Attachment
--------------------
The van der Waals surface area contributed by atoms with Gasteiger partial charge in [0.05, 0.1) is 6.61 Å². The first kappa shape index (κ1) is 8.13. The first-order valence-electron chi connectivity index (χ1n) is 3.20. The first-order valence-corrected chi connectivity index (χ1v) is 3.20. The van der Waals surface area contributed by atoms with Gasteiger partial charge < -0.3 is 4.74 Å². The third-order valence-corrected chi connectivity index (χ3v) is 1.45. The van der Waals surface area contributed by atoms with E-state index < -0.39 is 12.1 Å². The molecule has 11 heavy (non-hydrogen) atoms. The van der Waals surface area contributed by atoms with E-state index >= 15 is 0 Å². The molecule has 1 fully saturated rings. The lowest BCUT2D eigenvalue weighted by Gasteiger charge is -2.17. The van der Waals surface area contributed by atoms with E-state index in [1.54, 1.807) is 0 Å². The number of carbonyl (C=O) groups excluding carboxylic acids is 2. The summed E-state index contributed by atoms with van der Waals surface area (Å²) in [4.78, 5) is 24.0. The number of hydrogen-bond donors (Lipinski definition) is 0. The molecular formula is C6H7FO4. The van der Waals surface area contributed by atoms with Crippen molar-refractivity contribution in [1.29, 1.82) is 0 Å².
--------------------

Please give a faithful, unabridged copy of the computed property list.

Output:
The van der Waals surface area contributed by atoms with Gasteiger partial charge in [0.05, 0.1) is 6.61 Å². The first kappa shape index (κ1) is 8.13. The first-order valence-electron chi connectivity index (χ1n) is 3.20. The first-order valence-corrected chi connectivity index (χ1v) is 3.20. The van der Waals surface area contributed by atoms with Gasteiger partial charge < -0.3 is 4.74 Å². The third-order valence-corrected chi connectivity index (χ3v) is 1.45. The van der Waals surface area contributed by atoms with E-state index < -0.39 is 12.1 Å². The molecule has 11 heavy (non-hydrogen) atoms. The van der Waals surface area contributed by atoms with E-state index >= 15 is 0 Å². The molecule has 1 fully saturated rings. The lowest BCUT2D eigenvalue weighted by Gasteiger charge is -2.17. The van der Waals surface area contributed by atoms with E-state index in [1.54, 1.807) is 0 Å². The number of carbonyl (C=O) groups excluding carboxylic acids is 2. The summed E-state index contributed by atoms with van der Waals surface area (Å²) in [4.78, 5) is 24.0. The number of hydrogen-bond donors (Lipinski definition) is 0. The molecular formula is C6H7FO4. The van der Waals surface area contributed by atoms with Crippen molar-refractivity contribution in [1.29, 1.82) is 0 Å².